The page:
5A summary of the committee’s meeting is provided in Appendix C. The committee met with representatives from the Office of the Secretary of Defense, Department of the Air Force, Department of the Army, Department of the Navy, U.S. Northern Command, and U.S. Strategic Command among others in DOD such as the Missile Defense Agency, as well as representatives from the Department of State, the intelligence community, government laboratories, and the industrial base. In addition, the committee travelled to Fort Greely, Alaska, to review the operational doctrine and preparedness for the limited Ground-Based Midcourse Defense (GMD) system currently in place. The committee also held an open meeting where public input could be provided.
The committee considered the supporting sensor requirements for the various boost-phase and non-boost systems, and each was studied to understand its utility against the criteria identified by the Congress in the terms of reference (e.g., effectiveness, resilience to countermeasures, force structure and realistic operational concepts, and life-cycle cost in comparison with other alternatives).
To support the analysis of life-cycle costs, cost data on prior and current MDA-sponsorsed programs and technology efforts were gathered from various sources, including from MDA and the Congressional Budget Office, as well as programmatic and parametric data related to the development, procurement, and operating and support costs of other existing major DOD, National Aeronautics and Space Administration (NASA), and commercial systems with elements similar to those planned for ballistic missile defense. Armed with this analogous database of information, the committee developed “should” to “will” cost-bounded range estimates for each of the boost-phase and non-boost systems examined in this report.6
This unclassified report is organized as follows: Chapters 1 through 4 comprise the committee’s comparison of systems for U.S. boost-phase missile defense with other “non-boost” alternatives. Chapter 5 outlines a path forward, including those activities that in its judgment should be redirected or terminated, including the various supporting sensors required. Here, the committee found systems engineering and analysis that need improvement and areas where the current ballistic missile defense capability for U.S. homeland defense—the GMD—should be reevaluated and modified as necessary in order to improve its overall effectiveness to achieve the desired end state while taking proactive steps to substantially reduce future costs. Although this report is unclassified, the committee also produced a separate classified annex, which does not modify any of the report’s findings and recommendations but provides supporting material for them and sets forth details of its analysis.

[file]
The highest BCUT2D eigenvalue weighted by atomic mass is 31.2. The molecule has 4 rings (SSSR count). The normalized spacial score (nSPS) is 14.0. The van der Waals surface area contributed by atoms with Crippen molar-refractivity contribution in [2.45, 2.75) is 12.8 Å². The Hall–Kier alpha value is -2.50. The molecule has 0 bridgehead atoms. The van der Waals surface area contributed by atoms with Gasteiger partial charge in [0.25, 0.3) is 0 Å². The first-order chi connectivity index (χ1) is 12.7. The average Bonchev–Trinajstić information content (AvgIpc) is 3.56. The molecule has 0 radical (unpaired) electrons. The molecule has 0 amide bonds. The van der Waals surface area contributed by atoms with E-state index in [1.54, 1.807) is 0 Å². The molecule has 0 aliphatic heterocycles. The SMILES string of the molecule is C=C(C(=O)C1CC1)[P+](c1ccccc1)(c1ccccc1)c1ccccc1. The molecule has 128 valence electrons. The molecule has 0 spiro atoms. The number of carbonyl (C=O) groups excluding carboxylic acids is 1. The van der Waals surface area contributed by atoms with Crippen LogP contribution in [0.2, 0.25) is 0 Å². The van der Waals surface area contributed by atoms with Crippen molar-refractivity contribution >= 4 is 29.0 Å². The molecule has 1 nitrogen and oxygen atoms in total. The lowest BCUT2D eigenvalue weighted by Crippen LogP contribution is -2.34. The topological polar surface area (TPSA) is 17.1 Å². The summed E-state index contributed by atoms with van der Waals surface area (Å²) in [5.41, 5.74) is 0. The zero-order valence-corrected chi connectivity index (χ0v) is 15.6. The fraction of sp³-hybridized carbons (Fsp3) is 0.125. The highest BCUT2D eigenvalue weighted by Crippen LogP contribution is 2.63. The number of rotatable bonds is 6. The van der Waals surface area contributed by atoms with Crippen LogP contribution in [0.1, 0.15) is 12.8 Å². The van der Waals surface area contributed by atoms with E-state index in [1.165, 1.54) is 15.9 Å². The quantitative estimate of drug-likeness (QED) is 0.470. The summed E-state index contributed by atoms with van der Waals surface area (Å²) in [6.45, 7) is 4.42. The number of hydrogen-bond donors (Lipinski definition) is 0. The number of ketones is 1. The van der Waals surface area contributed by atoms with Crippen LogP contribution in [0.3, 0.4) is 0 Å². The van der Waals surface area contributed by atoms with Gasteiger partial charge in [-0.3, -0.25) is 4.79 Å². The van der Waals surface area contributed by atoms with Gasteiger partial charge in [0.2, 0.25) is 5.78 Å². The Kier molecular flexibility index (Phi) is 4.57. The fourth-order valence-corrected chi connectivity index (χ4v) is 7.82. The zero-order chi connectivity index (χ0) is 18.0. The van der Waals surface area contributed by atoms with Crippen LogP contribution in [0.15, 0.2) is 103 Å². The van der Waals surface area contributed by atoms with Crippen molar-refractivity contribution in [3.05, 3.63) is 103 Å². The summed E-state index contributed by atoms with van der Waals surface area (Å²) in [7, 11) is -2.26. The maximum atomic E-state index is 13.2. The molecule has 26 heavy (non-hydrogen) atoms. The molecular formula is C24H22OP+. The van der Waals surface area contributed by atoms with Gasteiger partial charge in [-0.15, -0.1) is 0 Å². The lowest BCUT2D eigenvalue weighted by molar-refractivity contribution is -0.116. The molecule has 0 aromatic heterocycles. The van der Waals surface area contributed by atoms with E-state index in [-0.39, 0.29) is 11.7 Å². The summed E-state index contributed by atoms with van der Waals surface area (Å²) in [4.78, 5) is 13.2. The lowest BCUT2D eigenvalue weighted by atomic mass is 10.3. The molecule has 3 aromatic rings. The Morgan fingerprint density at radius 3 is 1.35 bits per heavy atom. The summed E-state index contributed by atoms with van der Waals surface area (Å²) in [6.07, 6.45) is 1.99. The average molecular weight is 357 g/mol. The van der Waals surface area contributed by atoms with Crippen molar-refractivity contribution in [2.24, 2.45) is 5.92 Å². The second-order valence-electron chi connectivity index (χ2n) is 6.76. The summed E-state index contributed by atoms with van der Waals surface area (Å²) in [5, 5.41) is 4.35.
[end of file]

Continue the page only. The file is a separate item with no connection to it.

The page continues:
The months between the committee’s last meeting and the publication of the unclassified report and classified annex were spent preparing the draft manuscripts, gathering additonal information, reviewing and responding to the external review comments, editing the unclassified report and classified annex, and conducting the security review needed to produce both an unclassified report and a classified annex.
The committee thanks the many briefers who presented information essential to the writing of this unclassified report and its classified annex. In particular, the committee is especially grateful to the MDA staff in Washington, D.C., who facililated the committee’s efforts in gathering information related to the study
6The range cost estimates follow the Office of the Secretary of Defense policy guidance described in the Defense Acquisition University article “Drive Productivity Growth Through Will Cost/Should Cost Management,” issued by the Acquisition Community Connection, https://acc.dau.mil/CommunityBrowser.aspx?id=400180&lang=en-US.
tasking, such as military and technical information related to the systems for U.S. boost-phase and non-boost missile defense systems. It is also appreciative of the MDA staff at Huntsville, Alabama, during a site visit, and the operators at Fort Greely Air Force Base and the U.S. Northern Command, who shared operational and technical insights with respect to the GMD system.
Acknowledgment of Reviewers
This report has been reviewed in draft form by individuals chosen for their diverse perspectives and technical expertise, in accordance with procedures approved by the National Research Council’s Report Review Committee. The purpose of this independent review is to provide candid and critical comments that will assist the institution in making its published report as sound as possible and to ensure that the report meets institutional standards for objectivity, evidence, and responsiveness to the study charge. The review comments and draft manuscript remain confidential to protect the integrity of the deliberative process. We wish to thank the following individuals for their review of this report:
Michael Bennett, Congressional Budget Office,
Joseph M. Cosumano, Jr., LTG, USA (retired), Madison, Alabama,
Raymond Jeanloz, University of California, Berkeley,
William LaPlante, MITRE,
George “Pete” Nanos, VADM, USN (retired), Johns Hopkins University, Applied Physics Laboratory,
David O. Overskei, Decision Factors, Inc.,
John P. Stenbit, Oakton, Virginia, and
Larry D. Welch, Gen, USAF (retired), Institute for Defense Analyses.
Although the reviewers listed above provided many constructive comments and suggestions, they were not asked to endorse the conclusions or recommendations, nor did they see the final draft of the report before its release. The review of this report was overseen by John Ahearne of Sigma Xi (emeritus). Appointed by the National Research Council, he was responsible for making certain that